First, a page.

One oddity of Nokia's bet-the-farm decision to move to Windows Phone is how much work needs to be done to bring Microsoft's software up to par with Nokia's existing platform. You remember, the Burning One. Today, developers are finding out. With Windows Phone 7, Microsoft took the Window CE kernel and built a tightly controlled …
HaHaHa, so from burning platform to Damp squid.. good article
That would be "damp squib."
Now what was that icon you used?
Please move to the desk at the front of the class Jenkins!
Most squid are damp already, living in the seas. You mean 'squib', which is a broken firework, adding the dampness makes it even more useless.
indeed, not even the icon text is spelt right ...
... clearly, it should've stated "FALL".
And now, please everyone abandon the platform !
Pendant is as pedant does
A squib is not a broken firework. It's a (non-recreational) firework, so dampness or not is a significant quality.
RE Damp Squib
Yawn, my own online spell checker. Sorry Sir won't do it again.
Why dont you get a life and i'll get a dictionary.
I thought damp squid was more appropriate as he was jumping of a platform into the sea.
What I'm going to miss...
...is that font that Nokia's smart phones have. Not sure what it is, but it's something special. But who knows, maybe MS will hire some of the workers that Nokia's will lay off to tailor WP7 to Nokias. A little fragmentation to save a much-loved brand image.
A little fragmentation
AFAIK WP7 has a set of compulsory requirements that are intended to eliminate fragmentation. All WP7 phones must be the same, though some extras can be added.
If Nokia is allowed to differentiate (as Elop claims this is about) then this will piss off the other WP7 makers and they will dump the product. That is, if they don't dump it for other reasons, such as having shipped a couple of million and few have actually sold.
The next problem is that now many who actually wanted to buy a WP7 will wait to see what Nokia offer. This will reduce sales until Nokia has one in the market, which may be 6 months, or may be next year. Meanwhile sales will stall (even from the current low point) making it more likely that current makers will drop the product. This will have the effect of reducing developers.
In a year's time Nokia may have the whole WP7 field to itself, with a 4% market share that declines.
both work for Microsoft
I think it is very clear that both Ballmer and Elop work for Microsoft.
It is certain that Microsoft needs Nokia. Not the other way around.
Nokia had (and still has) the option to bring out an Android based phone if they no longer want to develop their own platform. Android is ready to go. WP7 is not even competitive. Certainly not from a technology standpoint.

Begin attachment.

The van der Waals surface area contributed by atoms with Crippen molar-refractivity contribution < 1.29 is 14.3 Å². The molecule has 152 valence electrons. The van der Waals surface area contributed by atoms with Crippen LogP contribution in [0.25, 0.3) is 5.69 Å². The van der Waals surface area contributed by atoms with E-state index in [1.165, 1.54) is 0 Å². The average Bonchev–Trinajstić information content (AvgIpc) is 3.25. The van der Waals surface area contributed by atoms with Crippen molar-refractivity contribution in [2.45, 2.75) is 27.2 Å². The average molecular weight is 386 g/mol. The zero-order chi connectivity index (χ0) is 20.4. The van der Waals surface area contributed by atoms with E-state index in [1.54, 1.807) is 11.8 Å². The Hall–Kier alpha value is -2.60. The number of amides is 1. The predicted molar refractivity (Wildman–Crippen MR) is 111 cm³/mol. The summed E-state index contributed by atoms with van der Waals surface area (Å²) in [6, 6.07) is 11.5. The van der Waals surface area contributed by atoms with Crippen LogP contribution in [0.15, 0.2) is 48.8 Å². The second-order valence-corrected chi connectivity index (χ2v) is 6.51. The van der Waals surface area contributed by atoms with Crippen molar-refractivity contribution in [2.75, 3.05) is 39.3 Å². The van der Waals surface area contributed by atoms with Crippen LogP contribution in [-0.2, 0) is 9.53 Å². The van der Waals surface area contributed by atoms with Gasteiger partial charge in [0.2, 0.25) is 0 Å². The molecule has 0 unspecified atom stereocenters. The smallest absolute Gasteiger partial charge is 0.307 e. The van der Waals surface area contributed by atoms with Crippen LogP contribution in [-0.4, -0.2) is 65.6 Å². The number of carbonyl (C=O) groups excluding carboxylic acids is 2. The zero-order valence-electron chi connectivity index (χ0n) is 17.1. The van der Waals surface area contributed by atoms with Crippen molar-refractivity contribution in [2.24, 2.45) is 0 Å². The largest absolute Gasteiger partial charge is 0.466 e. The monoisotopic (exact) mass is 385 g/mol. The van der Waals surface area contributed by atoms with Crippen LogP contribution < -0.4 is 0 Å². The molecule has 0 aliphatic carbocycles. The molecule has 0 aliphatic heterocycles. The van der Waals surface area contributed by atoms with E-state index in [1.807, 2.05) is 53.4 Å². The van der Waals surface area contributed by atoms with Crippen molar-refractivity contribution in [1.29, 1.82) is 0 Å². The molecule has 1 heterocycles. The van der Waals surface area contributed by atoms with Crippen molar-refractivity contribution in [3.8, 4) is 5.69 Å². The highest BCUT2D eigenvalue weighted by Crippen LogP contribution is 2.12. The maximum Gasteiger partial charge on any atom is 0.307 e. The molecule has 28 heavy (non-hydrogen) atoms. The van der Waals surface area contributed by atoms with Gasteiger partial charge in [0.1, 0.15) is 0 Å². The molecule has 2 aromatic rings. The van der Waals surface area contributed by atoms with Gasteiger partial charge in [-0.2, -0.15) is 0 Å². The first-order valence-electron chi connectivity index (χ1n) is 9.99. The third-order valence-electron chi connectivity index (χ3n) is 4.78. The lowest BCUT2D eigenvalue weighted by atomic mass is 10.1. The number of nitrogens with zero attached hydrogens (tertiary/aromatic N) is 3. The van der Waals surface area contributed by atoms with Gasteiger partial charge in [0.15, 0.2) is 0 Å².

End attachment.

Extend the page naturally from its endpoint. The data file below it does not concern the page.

If Nokia wants to sell phones there is nothing to stop them from offering both an Android phone and a Microsoft phone when it gets up to speed.
Focusing only on Microsoft now is the kiss of death. In tablets and in phones.
Why not just claim you are going to take over the world with a Microsoft tablet. It is just as beleivable.
The truth is that Microsoft is not ready to compete with phones. Baller knows that. Elop claims to be blind.
Do you honestly think...
...that Nokia will release an Android phone with a MS bod in charge?
You're right in that it would be a good option for Nokia - but common sense doesn't prevail with this type of person.
Symbian = Better performance and greater battery life on cheaper hardware
This all seems to have been forgotten in the universal US centric Symbian-Bash (which really is just bitching over the UI- S60 - which is indeed in need of replacement) and Android bonk that pervades the US based press (I know El Reg is co.uk - but that's another story)
Symbian is way way more efficient, has a smaller footprint, higher performance and simply requires less expensive hardware to run. Subsequently NOKIA can cut sosts on the CPU and provide a better camera (for example). Nokia have options that the Android handset makers dop not really have. The hardest part of owning the iPhone is keeping it charged - it is worse for Android machines according to my colleagues who carry them.
NOKIA generates 100's of millions of dollars (maybe billions - I do not know exactly) of sales on Symbian based handsets, and exactly zero on Windows7. It seems somewhat utopian to believe that the balance will shift in a short timeframe, especially as windows7 is missing all the things mentioned in the title. Follow the money, this deal is not about technology or market, it is about the consumption by MSFT of a very big fish.